Buying a home is likely one of the biggest decisions you’ll ever make, and investing in title insurance is a key part of the home-buying process. It provides a defense against claims that could affect your legal ownership of the property or cost a lot of money to rectify.
While title insurance is extremely valuable, there are common misconceptions about exactly what it does and does not cover. As with any type of insurance, it’s crucial to understand what’s included and what the exceptions are so you can take steps to ward against financial loss and hassle.
Let’s take a closer look at how title insurance works, what might fall outside the scope of your policy, and other important elements to consider when purchasing real estate.
When you purchase a property, a title search is conducted to ensure that the title is free from any hidden defects or encumbrances. These could include liens, outstanding debts, or conflicting ownership claims that may arise from clerical errors, fraud, or even forgery.
A form of indemnity insurance, title insurance is your shield against these risks. It protects the homeowner from financial losses and legal battles that might surface if a title defect is discovered after the sale. With an affordable one-time premium that is paid at closing, it’s well worth the investment.
In today’s market, real estate-related crimes are on the rise, enabled by tech-savvy scammers intent on home title theft. Housing prices are on the rise and homeowner equity makes a tempting target. Check with your title insurance provider to be sure you’re covered.
Rental properties, vacant land, and vacation homes are particularly vulnerable to this type of fraud since owners aren’t always there to spot suspicious activity. Here’s what you can do to go on the defensive against title theft and other property scams:
- Purchase a comprehensive title insurance policy that includes a specific inclusion for theft or fraud
- Visit unoccupied homes regularly or hire a property manager
- Regularly check your mail and change your bills to electronic versions only
- Monitor your credit report
- Watch for discrepancies in utility bills or letters regarding lines of credit you didn’t apply for
- Confirm all wire transfer instructions by speaking directly with a trusted agent in person or over the phone
- Tighten your online data security
The professionals at Landtrust Title Services can help ensure you won’t be a victim.
Read the Fine Print
While this type of insurance is an essential safety net, it’s essential to know its limitations. Inexperienced buyers may confuse it with homeowner’s property insurance, but the two are vitally different.
Title insurance usually excludes protection against environmental hazards or any incidents that lead to the deterioration of the property’s condition after closing. This can include soil contamination, groundwater pollution, pest infestation, or damage from mold.
Another thing to be aware of is restrictive covenants, which are most common in condominiums, planned communities, townhomes, and subdivisions with a homeowners association (HOA).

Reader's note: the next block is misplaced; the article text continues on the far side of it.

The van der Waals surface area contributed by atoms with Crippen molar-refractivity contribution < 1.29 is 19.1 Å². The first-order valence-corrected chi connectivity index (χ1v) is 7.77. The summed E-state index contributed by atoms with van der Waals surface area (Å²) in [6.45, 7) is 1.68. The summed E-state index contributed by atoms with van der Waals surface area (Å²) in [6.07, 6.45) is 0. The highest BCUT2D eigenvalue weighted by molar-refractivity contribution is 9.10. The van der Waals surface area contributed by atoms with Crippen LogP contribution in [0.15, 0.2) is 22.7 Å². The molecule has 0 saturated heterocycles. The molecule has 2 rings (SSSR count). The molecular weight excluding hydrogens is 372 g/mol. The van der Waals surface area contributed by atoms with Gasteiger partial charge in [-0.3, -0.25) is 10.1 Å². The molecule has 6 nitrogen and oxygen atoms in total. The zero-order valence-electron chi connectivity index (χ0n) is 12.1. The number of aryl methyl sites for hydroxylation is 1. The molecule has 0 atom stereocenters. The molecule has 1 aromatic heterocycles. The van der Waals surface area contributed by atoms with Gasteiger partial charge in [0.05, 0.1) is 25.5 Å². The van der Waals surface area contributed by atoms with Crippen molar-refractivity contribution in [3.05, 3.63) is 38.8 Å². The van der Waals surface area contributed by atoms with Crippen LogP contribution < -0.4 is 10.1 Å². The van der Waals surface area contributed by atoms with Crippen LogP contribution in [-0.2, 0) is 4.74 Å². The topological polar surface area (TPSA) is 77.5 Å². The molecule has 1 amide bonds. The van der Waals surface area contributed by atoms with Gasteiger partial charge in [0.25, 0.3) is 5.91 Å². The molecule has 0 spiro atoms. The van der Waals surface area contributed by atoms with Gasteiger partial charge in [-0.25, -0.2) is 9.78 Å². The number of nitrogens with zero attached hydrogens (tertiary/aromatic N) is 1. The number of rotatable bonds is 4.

These are rules governing the appearance and use of your property, and covenant breaches can be punished with heavy fines, which are not covered by title insurance. This includes failing to pay dues, violations of HOA rules, special assessments charged to you as the owner, and other conflicts with the association.
It’s always smart to be on good terms with the people who live next to you, but boundary disputes occur all the time. If your neighbors start encroaching on your property, this can cause title issues further down the road when you’re ready to sell. An experienced real estate attorney can solve this problem quickly and efficiently — and you may want to commission a land survey to clarify property lines before you buy.
If you’re interested in buying a fixer-upper with hopes of renovating it for your family or flipping it for a profit, it’s critical that you get a comprehensive home inspection before your closing day to ensure the property is up to local building codes. Defects, repairs, or non-compliant work done by previous owners typically fall outside title insurance protections.
Your title insurance policy doesn’t protect you against problems caused by your actions, such as failing to pay your contractors or your property taxes. It also doesn’t include coverage for property taken via eminent domain.
The Bottom Line
A thorough title search by a trusted title company is imperative before closing any real estate deal. This process involves reviewing public records to identify potential title issues and encumbrances that may not be covered by title insurance.
Partnering with an experienced title company can help you navigate the complexities of this process and avoid unwanted surprises. We can work with you to create an insurance policy that’s customized for your specific real estate needs.
Protect your most important investment with expert guidance from Landtrust — contact us today!